When I read about what snacking does to our blood sugar in Cate Shanahan, MD’s book, Deep Nutrition, it made perfect sense to me. Since we have such ubiquitous access to food, it’s easy to grab a few crackers or cookies to ‘tide you over’ until the next meal–and wreak havok on keeping blood sugar levels even. And the crazy thing is that having hummus on celery or carrot sticks messes with your blood sugar about as much as the cookies. Whaaaaaat? For many of us, it’s especially tempting in the mid-afternoon. But how do you define snacking? What qualifies as a snack? This is where it gets tricky.
Dr. Shanahan defines a ‘snack’ as any type of calories consumed as a food or beverage plus anything with a fake sweetener, even it has no calories. That’s because fake sweeteners trigger your blood sugar, just like food and beverages with calories. If you add cream or sweetener to your morning coffee, and that’s all you have to break your fast, that’s a snack. If you have a piece of cheese and a few nuts, that’s a snack and can potentially raise your blood sugar. However…that does not mean you have to give up your coffee or your nuts–just have them as part of a meal.
All of this leads up to the possibility of what is currently called intermittent fasting. Far different than consuming nothing but water for days at a time, intermittent fasting simply means limiting the number of hours during which you eat. over a period of several months, I kept putting off breakfast a little more at time and learned to feel what it’s like to be hungry. If you get dizzy or have other low blood sugar symptoms, you need to eat without delaying. But over time, your body adjusts to fewer times each day you’re eating and those symptoms go away. In time, many people end up going from three meals a day to two, though it often feels like you’re eating just as much food.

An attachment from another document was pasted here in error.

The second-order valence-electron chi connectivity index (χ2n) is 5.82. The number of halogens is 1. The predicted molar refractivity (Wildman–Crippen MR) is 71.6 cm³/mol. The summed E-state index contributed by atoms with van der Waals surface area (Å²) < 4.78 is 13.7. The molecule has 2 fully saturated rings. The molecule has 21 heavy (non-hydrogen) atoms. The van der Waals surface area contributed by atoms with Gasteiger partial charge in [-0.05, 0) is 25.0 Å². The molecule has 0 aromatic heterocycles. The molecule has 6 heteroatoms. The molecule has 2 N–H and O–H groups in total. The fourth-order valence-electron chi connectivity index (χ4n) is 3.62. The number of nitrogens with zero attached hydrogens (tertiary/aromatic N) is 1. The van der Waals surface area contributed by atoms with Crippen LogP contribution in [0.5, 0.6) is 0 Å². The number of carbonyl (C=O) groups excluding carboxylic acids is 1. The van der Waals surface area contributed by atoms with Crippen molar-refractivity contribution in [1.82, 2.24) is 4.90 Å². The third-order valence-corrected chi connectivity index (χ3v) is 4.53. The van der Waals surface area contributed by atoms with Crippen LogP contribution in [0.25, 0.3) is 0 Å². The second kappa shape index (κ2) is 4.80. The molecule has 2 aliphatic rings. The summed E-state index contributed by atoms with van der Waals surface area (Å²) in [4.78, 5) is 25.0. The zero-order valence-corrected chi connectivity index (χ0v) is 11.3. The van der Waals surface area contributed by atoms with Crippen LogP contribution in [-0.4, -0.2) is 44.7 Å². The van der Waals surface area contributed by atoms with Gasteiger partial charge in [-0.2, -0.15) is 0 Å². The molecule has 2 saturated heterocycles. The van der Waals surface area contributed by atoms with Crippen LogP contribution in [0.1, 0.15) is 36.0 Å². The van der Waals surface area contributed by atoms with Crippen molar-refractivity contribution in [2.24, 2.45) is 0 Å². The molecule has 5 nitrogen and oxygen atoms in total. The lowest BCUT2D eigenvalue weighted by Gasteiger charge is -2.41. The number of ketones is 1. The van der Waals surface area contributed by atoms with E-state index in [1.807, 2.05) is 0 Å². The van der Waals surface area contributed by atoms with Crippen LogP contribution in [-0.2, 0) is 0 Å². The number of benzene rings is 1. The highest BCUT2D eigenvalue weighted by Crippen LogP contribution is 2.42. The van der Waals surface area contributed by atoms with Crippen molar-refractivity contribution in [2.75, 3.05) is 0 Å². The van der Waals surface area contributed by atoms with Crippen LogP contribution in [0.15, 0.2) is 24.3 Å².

Have you become used to snacking as a way to manage hypoglycemia? That’s actually a sign of blood sugar problems. But don’t despair. Cate shows us how to make better choices with quality fat and protein at every meal to minimize sugar cravings and the desire to snack.
These are the benefits I’m finding from eating less often and during a shorter window of time during the day:
- Fewer symptoms of hypoglycemia when I’m in between meals; dizziness, headaches and what some call being ‘hangry’
- Blood sugar levels have started evening out, which indicates less systemic inflammation and you know what inflammation contributes to: cancer, heart disease, diabetes and a host of others
- Less time spent on meal preparation and cleanup, and more attention spent on resourcing local foods and gardening
- More awareness of the impact of vegetable oils on my body; I love to support local restaurants and have learned to ask them to choose olive oil, butter and lard over the cheaper seed oils/vegetable oil
- Quality starts taking precedence over quantity of meals, making cooking more fun again. And if it’s more fun, you’ll get more creative and often enjoy a wider array of foods.
Are you intrigued? Fore more information, check out the work of Dr. Cate Shanahan and make cooking a pleasure again!